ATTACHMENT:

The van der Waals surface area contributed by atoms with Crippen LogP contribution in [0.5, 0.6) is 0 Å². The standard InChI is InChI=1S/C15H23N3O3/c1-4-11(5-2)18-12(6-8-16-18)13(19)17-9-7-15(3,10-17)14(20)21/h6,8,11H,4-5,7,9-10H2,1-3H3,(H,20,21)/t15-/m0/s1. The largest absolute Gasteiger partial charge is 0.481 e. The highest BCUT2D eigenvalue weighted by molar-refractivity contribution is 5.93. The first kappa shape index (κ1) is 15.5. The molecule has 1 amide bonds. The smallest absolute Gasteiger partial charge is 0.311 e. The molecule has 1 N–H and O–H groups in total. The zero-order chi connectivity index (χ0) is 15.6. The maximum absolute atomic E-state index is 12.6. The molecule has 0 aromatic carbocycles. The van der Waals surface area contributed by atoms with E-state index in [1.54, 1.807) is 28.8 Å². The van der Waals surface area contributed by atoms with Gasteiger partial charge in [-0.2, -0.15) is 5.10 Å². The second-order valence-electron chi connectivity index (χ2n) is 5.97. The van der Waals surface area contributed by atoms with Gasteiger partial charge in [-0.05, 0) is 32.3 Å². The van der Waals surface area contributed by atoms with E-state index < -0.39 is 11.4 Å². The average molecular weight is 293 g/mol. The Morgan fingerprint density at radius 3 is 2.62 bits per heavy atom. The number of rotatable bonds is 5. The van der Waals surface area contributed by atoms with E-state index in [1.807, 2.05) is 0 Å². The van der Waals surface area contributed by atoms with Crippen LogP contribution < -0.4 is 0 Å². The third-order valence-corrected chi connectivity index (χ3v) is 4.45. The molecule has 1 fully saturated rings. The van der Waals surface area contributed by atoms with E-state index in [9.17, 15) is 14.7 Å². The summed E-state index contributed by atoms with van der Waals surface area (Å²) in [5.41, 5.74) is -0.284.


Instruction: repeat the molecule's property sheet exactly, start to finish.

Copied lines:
The van der Waals surface area contributed by atoms with Crippen LogP contribution in [0.5, 0.6) is 0 Å². The standard InChI is InChI=1S/C15H23N3O3/c1-4-11(5-2)18-12(6-8-16-18)13(19)17-9-7-15(3,10-17)14(20)21/h6,8,11H,4-5,7,9-10H2,1-3H3,(H,20,21)/t15-/m0/s1. The largest absolute Gasteiger partial charge is 0.481 e. The highest BCUT2D eigenvalue weighted by molar-refractivity contribution is 5.93. The first kappa shape index (κ1) is 15.5. The molecule has 1 amide bonds. The smallest absolute Gasteiger partial charge is 0.311 e. The molecule has 1 N–H and O–H groups in total. The zero-order chi connectivity index (χ0) is 15.6. The maximum absolute atomic E-state index is 12.6. The molecule has 0 aromatic carbocycles. The van der Waals surface area contributed by atoms with E-state index in [1.54, 1.807) is 28.8 Å². The van der Waals surface area contributed by atoms with Gasteiger partial charge in [-0.2, -0.15) is 5.10 Å². The second-order valence-electron chi connectivity index (χ2n) is 5.97. The van der Waals surface area contributed by atoms with Gasteiger partial charge in [-0.05, 0) is 32.3 Å². The van der Waals surface area contributed by atoms with E-state index < -0.39 is 11.4 Å². The average molecular weight is 293 g/mol. The Morgan fingerprint density at radius 3 is 2.62 bits per heavy atom. The number of rotatable bonds is 5. The van der Waals surface area contributed by atoms with E-state index in [1.807, 2.05) is 0 Å². The van der Waals surface area contributed by atoms with Crippen LogP contribution < -0.4 is 0 Å². The third-order valence-corrected chi connectivity index (χ3v) is 4.45. The molecule has 1 fully saturated rings. The van der Waals surface area contributed by atoms with E-state index in [9.17, 15) is 14.7 Å². The summed E-state index contributed by atoms with van der Waals surface area (Å²) in [5.41, 5.74) is -0.284.